If passed, the bill would then go before the Senate, where it faces an uphill battle to become law. The new bill would decriminalise abortion during the first 14 weeks of pregnancy, and even afterwards conditionally.
Lawmakers in Pope Francis' native Argentina vote on Wednesday on legalising abortion, which if passed, would make it the most populous country in South America to allow women to terminate pregnancies.
The debate has divided Argentinian society. Though it has shed some of its traditionalism by pioneering the legalisation of gay marriage in Latin America, it remains strongly influenced by the Catholic Church.
The Chamber of Deputies is deeply divided over the issue and after weeks of bitter debate, the result of Wednesday night's vote is far from certain.
Of the Chamber's 257 deputies, 109 are expected to vote in favor of the bill, 117 against, with the remaining 29 undecided lawmakers casting the decisive votes in the lower house.
"Today we see an almost a neck-and-neck vote, with a slight advantage for those against the bill," said Martin Maquieyra of President Mauricio Macri's ruling Cambiemos party, who will vote against.
Pro- and anti-abortion groups have called for demonstrations outside Congress on Wednesday.
As in most Latin American countries, abortion is illegal in Argentina, except in cases of rape or when the life or health of the woman is at risk.
The new bill would decriminalise abortion during the first 14 weeks of pregnancy, and even afterwards in cases where the foetus suffers from conditions not compatible with life outside the womb.
If passed, the bill would then go before the Senate, where it faces an uphill battle to become law. Analysts point out that more senators have spoken out against the bill than in its favour.
Macri, who has come out strongly against abortion, has asked lawmakers to vote with their conscience, and said he would not veto the bill if passed.
"We hope that the respect is maintained, we are all Argentines, we can have very different ideas, but with respect," said pro-government deputy Daniel Lipovetzky.
Not One Less
Once considered highly unlikely in traditionally Catholic, conservative Argentina, support for decriminalising abortion has grown in recent years, boosted by a vociferous #NiUnaMenos (Not One Less) campaign against violence against women as well as by last month's referendum legalising abortion in Ireland.
That momentum has set it on a collision course against the religious right, determined to block the legalisation of abortion, a war being fought on the pope's turf.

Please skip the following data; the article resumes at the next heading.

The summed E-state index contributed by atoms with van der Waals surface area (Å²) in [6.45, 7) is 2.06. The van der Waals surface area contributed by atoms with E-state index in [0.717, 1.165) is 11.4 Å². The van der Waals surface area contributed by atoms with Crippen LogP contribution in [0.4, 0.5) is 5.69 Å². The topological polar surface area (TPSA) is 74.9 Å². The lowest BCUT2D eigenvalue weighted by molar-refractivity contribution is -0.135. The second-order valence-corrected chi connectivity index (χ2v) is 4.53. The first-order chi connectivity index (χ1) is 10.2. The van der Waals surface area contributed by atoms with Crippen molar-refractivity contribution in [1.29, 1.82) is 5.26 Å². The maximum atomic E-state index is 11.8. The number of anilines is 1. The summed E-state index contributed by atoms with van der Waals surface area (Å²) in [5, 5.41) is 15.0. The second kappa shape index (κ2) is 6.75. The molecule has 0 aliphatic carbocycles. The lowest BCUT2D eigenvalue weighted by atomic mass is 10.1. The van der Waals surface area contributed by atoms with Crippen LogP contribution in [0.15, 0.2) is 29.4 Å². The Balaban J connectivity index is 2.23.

In March, as the abortion debate heated up, the former Buenos Aires archbishop sent a letter to the Argentine Episcopal Conference asking them to "make a contribution in defence of life and justice."
Supporters of the bill have denounced church pressure.
"It complicates things ... But if abortion has been legalised in Italy, where the power of the church resides, I don't see why this would represent a greater difficulty in Argentina," said sociologist Sol Prieto from the University of Buenos Aires.
"The church no longer has a monopoly, the religious dynamic is changing in recent times in Argentina," said Prieto.
Deaths due to abortion
According to official health ministry statistics, over 17 percent of the 245 recorded deaths of pregnant women and girls in 2016 were due to abortion.
NGOs say some 500,000 abortions a year are carried out clandestinely, often in conditions that pose a health risk for women and girls.
"We are not questioning the personal and religious beliefs of the legislators, we are debating whether clandestine abortion is going to continue or whether the state is going to guarantee legal abortion, so there will not be one more dead," said activist Myriam Bregman of the Workers' Left Front party.
Macri's vice president, Gabriela Michetti, has come out strongly against the bill.
"Being in favour of life is much more progressive and respectful," she said.
"If a woman does not want to be a mother, whatever the motive, she can entrust the child for adoption."
Whatever the outcome, the tide of public opinion is blowing in one direction, according to sociologist Prieto.
"I don't know if the law will be adopted, but if it's not voted in this time, it won't be long before it is. It's a movement that you can't stop."
Latin America has strict laws outlawing abortion, except in Uruguay, Cuba, Guyana and Mexico City, where it is legal.